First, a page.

The Diwan of Shaykh Muhammad ibn al-Habib al-Amghari al-Idrisi al-Hasani Arabic with English translation.
Friday, June 17, 2016
Monday, August 03, 2015
- Al-qasd al-sahih - having a clear intention and a sound purpose,
- Al-sidq al-sarih - they say this means a genuine belief in the khususiyyah of your Shaykh. They say the student's grasp of the secret of his Shaykh depends on the degree of his sincere belief in him. There is no progress in the tariq without this properly considered and properly thought-out perception of one's Shaykh.
- Al-adab al-mardiyyah - Pleasing courtesy,
- Al-ahwal al-zakiyyah - Pure states,
- Hifdh al-hurmah - Protection of the honour of people,
- Husn al-khidmah - Excellence of service,
- Raf' al-himmah - This means more "highness of one's goal or aim" as opposed to "lower aims". The aim of the murid should be focused on knowledge of Allah rather than achieving worldly dreams or other purposes.
- Nufudh al-'azimah - Determination to attain fulfilment.
Saturday, April 04, 2015
Since the 1950s, linguists working on the history of Afrikaans have known that the earliest written and printed Afrikaans documents – a language recognisably distinct from Dutch – were written in “Arabic-Afrikaans” in the 1800s. That is, Arabic script was used to “spell out” and produce the sounds of the language that was then developing in the colony known as the Cape. The most well-known of these is Bayān al-Dīn (loosely, “Exposition of the Faith”) by the Kurdish scholar, Abubakr Effendi, who apparently came to SA, via complicated Ottoman allegiances to the British Empire, to teach Islam to the Muslims at the Cape. While Bayān al-Dīn was completed in 1869 and published in then Constantinople in 1877, Effendi makes reference to an earlier work of the same kind. For a foreigner to move here and learn how to write in this form must mean that there was an already established tradition of such writing, as Achmat Davids indeed claims.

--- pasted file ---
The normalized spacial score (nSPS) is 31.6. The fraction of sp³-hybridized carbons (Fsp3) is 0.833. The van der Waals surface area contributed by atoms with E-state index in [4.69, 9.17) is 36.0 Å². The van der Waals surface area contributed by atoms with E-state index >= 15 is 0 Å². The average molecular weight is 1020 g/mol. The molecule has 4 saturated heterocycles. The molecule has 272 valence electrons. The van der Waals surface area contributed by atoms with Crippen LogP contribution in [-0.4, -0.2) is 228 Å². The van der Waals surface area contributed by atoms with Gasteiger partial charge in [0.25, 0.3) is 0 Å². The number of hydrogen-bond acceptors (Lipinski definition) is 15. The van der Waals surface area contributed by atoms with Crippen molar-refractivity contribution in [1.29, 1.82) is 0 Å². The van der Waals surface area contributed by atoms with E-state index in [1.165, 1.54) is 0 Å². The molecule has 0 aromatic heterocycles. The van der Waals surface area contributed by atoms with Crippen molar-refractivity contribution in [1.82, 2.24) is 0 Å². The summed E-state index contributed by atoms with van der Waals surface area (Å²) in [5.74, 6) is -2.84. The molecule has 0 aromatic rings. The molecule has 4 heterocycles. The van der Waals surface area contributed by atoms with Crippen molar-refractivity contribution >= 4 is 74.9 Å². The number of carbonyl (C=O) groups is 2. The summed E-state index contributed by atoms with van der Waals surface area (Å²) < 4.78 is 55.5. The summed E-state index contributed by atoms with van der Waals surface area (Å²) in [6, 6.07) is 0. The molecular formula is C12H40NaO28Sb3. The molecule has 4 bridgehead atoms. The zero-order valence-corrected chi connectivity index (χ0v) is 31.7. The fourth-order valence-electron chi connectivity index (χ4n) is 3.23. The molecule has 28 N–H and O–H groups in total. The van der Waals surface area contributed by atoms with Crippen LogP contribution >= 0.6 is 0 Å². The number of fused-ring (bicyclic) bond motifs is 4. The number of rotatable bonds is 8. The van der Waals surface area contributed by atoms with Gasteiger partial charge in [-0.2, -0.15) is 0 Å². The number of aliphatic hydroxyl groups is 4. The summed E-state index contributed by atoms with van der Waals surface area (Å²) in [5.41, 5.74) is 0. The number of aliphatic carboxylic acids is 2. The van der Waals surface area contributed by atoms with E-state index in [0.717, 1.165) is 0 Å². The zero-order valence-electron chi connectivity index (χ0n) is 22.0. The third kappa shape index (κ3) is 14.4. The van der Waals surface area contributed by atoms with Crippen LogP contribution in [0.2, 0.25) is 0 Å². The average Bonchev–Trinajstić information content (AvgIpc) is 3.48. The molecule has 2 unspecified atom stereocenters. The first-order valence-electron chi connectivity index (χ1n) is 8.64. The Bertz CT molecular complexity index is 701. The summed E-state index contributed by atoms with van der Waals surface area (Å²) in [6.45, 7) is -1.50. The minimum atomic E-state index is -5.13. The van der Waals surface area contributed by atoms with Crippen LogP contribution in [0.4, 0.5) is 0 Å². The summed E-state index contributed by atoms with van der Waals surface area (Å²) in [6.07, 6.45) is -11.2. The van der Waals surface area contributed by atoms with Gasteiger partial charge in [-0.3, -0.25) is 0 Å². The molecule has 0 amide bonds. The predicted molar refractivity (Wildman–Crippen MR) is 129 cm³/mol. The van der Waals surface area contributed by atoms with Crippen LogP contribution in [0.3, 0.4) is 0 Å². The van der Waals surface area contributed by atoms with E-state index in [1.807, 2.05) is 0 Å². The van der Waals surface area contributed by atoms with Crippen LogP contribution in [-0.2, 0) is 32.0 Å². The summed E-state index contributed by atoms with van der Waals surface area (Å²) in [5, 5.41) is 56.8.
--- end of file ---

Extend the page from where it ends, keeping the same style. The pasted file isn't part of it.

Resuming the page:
Documents (student notebooks) from as early as 1845 have been found, pointing, obviously, to Muslim writers who were literate in at least Arabic and writing for an audience that could ‘read’ Arabic. And while most of these texts are of a religious nature (for the purposes of Islamic instruction), there are also secular ‘texts’, like a tailor’s shopping list.
It’s a fascinating area of language study, and it’s not exclusive to South Africa and Afrikaans. Languages survive because they can be bent and shaped to a range of local conditions, and there is a well established tradition of “ajami” writing – using Arabic with which to write in a local language – in other parts of Africa where Islam had spread print-literacy in Arabic.